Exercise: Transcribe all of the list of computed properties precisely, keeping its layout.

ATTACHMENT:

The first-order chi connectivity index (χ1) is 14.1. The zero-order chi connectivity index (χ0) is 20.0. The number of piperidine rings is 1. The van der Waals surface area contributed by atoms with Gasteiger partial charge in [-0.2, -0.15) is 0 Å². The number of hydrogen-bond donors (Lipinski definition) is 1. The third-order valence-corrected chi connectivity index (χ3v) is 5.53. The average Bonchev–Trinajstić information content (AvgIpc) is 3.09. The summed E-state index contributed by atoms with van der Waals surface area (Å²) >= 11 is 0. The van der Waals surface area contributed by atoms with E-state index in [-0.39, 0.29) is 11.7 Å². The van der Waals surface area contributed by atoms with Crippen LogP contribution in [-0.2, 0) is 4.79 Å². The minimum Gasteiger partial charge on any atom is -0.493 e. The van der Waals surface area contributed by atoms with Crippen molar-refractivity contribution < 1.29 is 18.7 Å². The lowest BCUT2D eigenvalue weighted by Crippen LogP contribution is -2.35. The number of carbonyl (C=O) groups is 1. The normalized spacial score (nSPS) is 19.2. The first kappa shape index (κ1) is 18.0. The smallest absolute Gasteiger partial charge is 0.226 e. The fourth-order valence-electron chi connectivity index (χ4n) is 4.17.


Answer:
The first-order chi connectivity index (χ1) is 14.1. The zero-order chi connectivity index (χ0) is 20.0. The number of piperidine rings is 1. The van der Waals surface area contributed by atoms with Gasteiger partial charge in [-0.2, -0.15) is 0 Å². The number of hydrogen-bond donors (Lipinski definition) is 1. The third-order valence-corrected chi connectivity index (χ3v) is 5.53. The average Bonchev–Trinajstić information content (AvgIpc) is 3.09. The summed E-state index contributed by atoms with van der Waals surface area (Å²) >= 11 is 0. The van der Waals surface area contributed by atoms with E-state index in [-0.39, 0.29) is 11.7 Å². The van der Waals surface area contributed by atoms with Crippen LogP contribution in [-0.2, 0) is 4.79 Å². The minimum Gasteiger partial charge on any atom is -0.493 e. The van der Waals surface area contributed by atoms with Crippen molar-refractivity contribution < 1.29 is 18.7 Å². The lowest BCUT2D eigenvalue weighted by Crippen LogP contribution is -2.35. The number of carbonyl (C=O) groups is 1. The normalized spacial score (nSPS) is 19.2. The first kappa shape index (κ1) is 18.0. The smallest absolute Gasteiger partial charge is 0.226 e. The fourth-order valence-electron chi connectivity index (χ4n) is 4.17.